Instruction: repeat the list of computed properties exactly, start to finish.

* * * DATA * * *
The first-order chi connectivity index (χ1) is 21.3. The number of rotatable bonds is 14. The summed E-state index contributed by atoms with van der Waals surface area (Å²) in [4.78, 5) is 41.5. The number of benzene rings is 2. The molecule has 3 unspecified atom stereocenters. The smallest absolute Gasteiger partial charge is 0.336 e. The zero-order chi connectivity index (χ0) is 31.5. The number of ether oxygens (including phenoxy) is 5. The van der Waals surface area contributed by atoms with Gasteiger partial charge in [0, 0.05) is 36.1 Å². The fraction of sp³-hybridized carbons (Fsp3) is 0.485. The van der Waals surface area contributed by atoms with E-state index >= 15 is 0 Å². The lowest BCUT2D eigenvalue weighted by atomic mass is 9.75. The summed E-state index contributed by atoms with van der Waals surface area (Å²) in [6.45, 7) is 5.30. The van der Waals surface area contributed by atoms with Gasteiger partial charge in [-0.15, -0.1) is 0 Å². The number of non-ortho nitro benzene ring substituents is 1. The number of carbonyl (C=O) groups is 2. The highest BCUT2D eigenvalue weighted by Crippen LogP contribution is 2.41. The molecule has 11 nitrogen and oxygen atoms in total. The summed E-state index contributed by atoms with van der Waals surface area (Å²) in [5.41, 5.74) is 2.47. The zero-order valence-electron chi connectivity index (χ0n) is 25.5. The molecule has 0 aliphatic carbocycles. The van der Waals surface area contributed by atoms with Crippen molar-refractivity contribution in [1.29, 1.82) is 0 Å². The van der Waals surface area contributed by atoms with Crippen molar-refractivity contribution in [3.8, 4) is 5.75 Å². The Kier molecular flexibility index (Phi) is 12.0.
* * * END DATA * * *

The first-order chi connectivity index (χ1) is 21.3. The number of rotatable bonds is 14. The summed E-state index contributed by atoms with van der Waals surface area (Å²) in [4.78, 5) is 41.5. The number of benzene rings is 2. The molecule has 3 unspecified atom stereocenters. The smallest absolute Gasteiger partial charge is 0.336 e. The zero-order chi connectivity index (χ0) is 31.5. The number of ether oxygens (including phenoxy) is 5. The van der Waals surface area contributed by atoms with Gasteiger partial charge in [0, 0.05) is 36.1 Å². The fraction of sp³-hybridized carbons (Fsp3) is 0.485. The van der Waals surface area contributed by atoms with E-state index >= 15 is 0 Å². The lowest BCUT2D eigenvalue weighted by atomic mass is 9.75. The summed E-state index contributed by atoms with van der Waals surface area (Å²) in [6.45, 7) is 5.30. The van der Waals surface area contributed by atoms with Gasteiger partial charge in [-0.15, -0.1) is 0 Å². The number of non-ortho nitro benzene ring substituents is 1. The number of carbonyl (C=O) groups is 2. The highest BCUT2D eigenvalue weighted by Crippen LogP contribution is 2.41. The molecule has 11 nitrogen and oxygen atoms in total. The summed E-state index contributed by atoms with van der Waals surface area (Å²) in [5.41, 5.74) is 2.47. The zero-order valence-electron chi connectivity index (χ0n) is 25.5. The molecule has 0 aliphatic carbocycles. The van der Waals surface area contributed by atoms with Crippen molar-refractivity contribution in [1.29, 1.82) is 0 Å². The van der Waals surface area contributed by atoms with Crippen molar-refractivity contribution in [3.8, 4) is 5.75 Å². The Kier molecular flexibility index (Phi) is 12.0.